Causal interactions between frontalθ - parieto-occipitalα2 predict performance on a mental arithmetic task

Stavros I. Dimitriadis, Yu Sun, Nitish V. Thakor, Anastasios Bezerianos

Research output: Contribution to journalArticle

Abstract

Many neuroimaging studies have demonstrated the different functional contributions of spatially distinct brain areas to working memory (WM) subsystems in cognitive tasks that demand both local information processing and interregional coordination. In WM cognitive task paradigms employing electroencephalography (EEG), brain rhythms such as θ and α have been linked to specific functional roles over given brain areas, but their functional coupling has not been extensively studied. Here we analyzed an arithmetic task with five cognitive workload levels (CWLs) and demonstrated functional/effective coupling between the two WM subsystems: the central executive located over frontal (F) brain areas that oscillates on the dominant θ rhythm (Frontalθ/Fθ) and the storage buffer located over parieto-occipital (PO) brain areas that operates on the α2 dominant brain rhythm (Parieto-Occipitalα2/POα2). We focused on important differences between and within WM subsystems in relation to behavioral performance. A repertoire of brain connectivity estimators was employed to elucidate the distinct roles of amplitude, phase within and between frequencies, and the hierarchical role of functionally specialized brain areas related to the task. Specifically, for each CWL, we conducted a) a conventional signal power analysis within both frequency bands at Fθ and POα2, b) the intra- and inter-frequency phase interactions between Fθ and POα2, and c) their causal phase and amplitude relationship. We found no significant statistical difference of signal power or phase interactions between correct and wrong answers. Interestingly, the study of causal interactions between Fθ and POα2 revealed frontal brain region(s) as the leader, while the strength differentiated between correct and wrong responses in every CWL with absolute accuracy. Additionally, zero time-lag between bilateral Fθ and right POa2 could serve as an indicator of mental calculation failure. Overall, our study highlights the significant role of coordinated activity between Fθ and POα2 via their causal interactions and the timing for arithmetic performance.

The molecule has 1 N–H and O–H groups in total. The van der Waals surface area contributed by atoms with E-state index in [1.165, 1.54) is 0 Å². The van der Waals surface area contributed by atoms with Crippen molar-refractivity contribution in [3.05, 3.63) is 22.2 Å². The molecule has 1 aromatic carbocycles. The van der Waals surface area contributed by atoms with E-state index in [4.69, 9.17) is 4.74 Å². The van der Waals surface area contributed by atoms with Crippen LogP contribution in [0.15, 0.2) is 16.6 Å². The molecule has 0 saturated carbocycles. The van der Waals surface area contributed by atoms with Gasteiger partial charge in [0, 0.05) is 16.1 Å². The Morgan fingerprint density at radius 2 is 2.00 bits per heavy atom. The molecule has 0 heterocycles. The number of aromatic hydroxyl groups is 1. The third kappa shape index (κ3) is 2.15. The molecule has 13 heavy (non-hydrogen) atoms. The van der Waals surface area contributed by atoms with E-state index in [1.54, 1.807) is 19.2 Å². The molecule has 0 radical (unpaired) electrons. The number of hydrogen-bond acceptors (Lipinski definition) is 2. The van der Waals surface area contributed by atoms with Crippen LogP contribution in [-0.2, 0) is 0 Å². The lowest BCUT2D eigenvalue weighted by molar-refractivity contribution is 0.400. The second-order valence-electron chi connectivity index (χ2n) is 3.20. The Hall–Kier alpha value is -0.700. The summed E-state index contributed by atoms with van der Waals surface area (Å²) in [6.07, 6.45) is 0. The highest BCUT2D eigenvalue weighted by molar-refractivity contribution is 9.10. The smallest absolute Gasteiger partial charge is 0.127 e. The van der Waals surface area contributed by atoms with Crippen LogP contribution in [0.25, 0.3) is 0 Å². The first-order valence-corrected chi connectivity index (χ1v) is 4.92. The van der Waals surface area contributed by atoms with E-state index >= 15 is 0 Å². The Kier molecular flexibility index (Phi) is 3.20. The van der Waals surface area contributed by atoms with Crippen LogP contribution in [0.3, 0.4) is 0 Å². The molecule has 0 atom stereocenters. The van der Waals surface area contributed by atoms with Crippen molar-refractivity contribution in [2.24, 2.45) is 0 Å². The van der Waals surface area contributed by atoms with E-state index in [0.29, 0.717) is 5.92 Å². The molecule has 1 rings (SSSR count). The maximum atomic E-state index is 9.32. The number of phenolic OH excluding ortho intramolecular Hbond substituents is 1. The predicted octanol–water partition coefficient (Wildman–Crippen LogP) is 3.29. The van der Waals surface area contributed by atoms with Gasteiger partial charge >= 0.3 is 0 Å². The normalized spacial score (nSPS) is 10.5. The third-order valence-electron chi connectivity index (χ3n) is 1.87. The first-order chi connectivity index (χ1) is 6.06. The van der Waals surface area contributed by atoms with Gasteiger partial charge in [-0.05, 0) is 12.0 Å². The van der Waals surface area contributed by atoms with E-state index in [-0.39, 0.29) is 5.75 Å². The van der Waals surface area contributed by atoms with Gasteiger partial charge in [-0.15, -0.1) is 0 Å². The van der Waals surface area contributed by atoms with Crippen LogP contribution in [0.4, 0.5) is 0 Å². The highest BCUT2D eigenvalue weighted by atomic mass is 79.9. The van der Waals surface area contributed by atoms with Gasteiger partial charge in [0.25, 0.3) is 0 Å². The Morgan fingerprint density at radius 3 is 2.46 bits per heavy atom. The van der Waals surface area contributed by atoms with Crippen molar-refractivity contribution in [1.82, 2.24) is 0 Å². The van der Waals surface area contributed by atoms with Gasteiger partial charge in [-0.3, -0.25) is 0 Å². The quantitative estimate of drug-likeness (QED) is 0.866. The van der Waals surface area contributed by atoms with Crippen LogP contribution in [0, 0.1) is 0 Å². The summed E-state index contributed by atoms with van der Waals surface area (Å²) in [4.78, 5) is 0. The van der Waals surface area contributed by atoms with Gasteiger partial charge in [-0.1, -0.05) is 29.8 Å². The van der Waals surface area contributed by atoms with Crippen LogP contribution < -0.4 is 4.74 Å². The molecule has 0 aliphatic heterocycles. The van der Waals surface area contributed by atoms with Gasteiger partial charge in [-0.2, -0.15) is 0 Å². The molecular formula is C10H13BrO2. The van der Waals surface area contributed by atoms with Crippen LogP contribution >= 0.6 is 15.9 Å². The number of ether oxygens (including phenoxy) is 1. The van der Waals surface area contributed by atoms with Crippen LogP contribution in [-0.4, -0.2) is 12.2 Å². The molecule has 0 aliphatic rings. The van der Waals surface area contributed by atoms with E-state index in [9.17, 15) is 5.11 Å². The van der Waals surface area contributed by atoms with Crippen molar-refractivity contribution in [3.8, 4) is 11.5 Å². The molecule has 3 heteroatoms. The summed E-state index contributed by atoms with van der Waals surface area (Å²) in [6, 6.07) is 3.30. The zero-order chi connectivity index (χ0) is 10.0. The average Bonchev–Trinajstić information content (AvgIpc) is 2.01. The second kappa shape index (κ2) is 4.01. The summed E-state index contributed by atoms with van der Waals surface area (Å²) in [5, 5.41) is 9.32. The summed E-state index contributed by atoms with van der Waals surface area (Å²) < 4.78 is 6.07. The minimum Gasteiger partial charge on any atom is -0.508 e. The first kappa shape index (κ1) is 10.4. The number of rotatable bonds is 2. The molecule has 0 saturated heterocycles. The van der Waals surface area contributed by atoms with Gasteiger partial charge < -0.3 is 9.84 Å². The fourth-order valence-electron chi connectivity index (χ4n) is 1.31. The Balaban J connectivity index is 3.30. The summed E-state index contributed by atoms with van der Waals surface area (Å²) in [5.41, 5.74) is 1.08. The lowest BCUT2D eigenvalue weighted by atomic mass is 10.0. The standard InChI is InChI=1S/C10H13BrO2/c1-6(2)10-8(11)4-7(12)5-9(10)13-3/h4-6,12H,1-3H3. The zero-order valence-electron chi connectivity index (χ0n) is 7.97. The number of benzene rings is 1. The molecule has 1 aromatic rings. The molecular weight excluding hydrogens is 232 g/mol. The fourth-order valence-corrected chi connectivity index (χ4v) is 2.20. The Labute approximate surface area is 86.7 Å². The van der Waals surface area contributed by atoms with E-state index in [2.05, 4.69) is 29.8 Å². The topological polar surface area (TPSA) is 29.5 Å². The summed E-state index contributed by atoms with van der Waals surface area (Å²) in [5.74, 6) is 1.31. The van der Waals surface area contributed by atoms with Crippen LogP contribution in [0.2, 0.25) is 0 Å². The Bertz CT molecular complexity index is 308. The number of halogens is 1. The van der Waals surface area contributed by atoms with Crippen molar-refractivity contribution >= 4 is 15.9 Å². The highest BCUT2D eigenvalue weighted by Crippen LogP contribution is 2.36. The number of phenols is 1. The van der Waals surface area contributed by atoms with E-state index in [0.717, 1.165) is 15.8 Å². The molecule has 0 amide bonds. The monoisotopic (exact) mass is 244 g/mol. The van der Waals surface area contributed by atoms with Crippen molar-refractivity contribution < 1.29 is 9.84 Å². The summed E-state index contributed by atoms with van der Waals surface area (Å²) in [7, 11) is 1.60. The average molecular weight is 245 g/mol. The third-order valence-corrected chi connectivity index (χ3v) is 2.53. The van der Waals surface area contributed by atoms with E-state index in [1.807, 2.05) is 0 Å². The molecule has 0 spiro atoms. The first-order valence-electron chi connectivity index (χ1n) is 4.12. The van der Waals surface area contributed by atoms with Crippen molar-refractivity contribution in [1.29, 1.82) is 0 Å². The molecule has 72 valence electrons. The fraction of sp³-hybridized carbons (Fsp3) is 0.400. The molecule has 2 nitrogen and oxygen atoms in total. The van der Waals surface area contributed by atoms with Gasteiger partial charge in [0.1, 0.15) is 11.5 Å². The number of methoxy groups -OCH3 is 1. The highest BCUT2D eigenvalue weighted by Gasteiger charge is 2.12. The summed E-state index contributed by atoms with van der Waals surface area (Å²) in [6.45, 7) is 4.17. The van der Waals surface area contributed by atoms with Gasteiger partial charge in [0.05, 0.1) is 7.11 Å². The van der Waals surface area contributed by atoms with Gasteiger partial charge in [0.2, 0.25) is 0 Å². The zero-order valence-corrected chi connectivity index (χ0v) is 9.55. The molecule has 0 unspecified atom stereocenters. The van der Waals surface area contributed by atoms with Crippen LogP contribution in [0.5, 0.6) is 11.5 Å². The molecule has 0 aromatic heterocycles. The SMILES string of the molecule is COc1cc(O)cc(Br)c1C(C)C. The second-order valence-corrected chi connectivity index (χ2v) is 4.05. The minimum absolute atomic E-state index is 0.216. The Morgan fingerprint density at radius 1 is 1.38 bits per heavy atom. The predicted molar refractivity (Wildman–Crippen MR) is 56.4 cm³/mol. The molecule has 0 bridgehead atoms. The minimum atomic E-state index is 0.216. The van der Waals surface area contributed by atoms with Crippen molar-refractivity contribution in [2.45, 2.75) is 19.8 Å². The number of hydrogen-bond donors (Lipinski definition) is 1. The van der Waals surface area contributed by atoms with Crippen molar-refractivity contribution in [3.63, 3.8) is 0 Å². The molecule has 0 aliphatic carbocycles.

Original languageEnglish (US)
Article number454
JournalFrontiers in Human Neuroscience
Volume10
Issue numberSEP2016
DOIs
StatePublished - Sep 14 2016

Keywords

  • Cognition
  • Cross-frequency coupling
  • Hierarchical organization
  • Mental arithmetic
  • Working memory

ASJC Scopus subject areas

  • Neuropsychology and Physiological Psychology
  • Neurology
  • Psychiatry and Mental health
  • Biological Psychiatry
  • Behavioral Neuroscience

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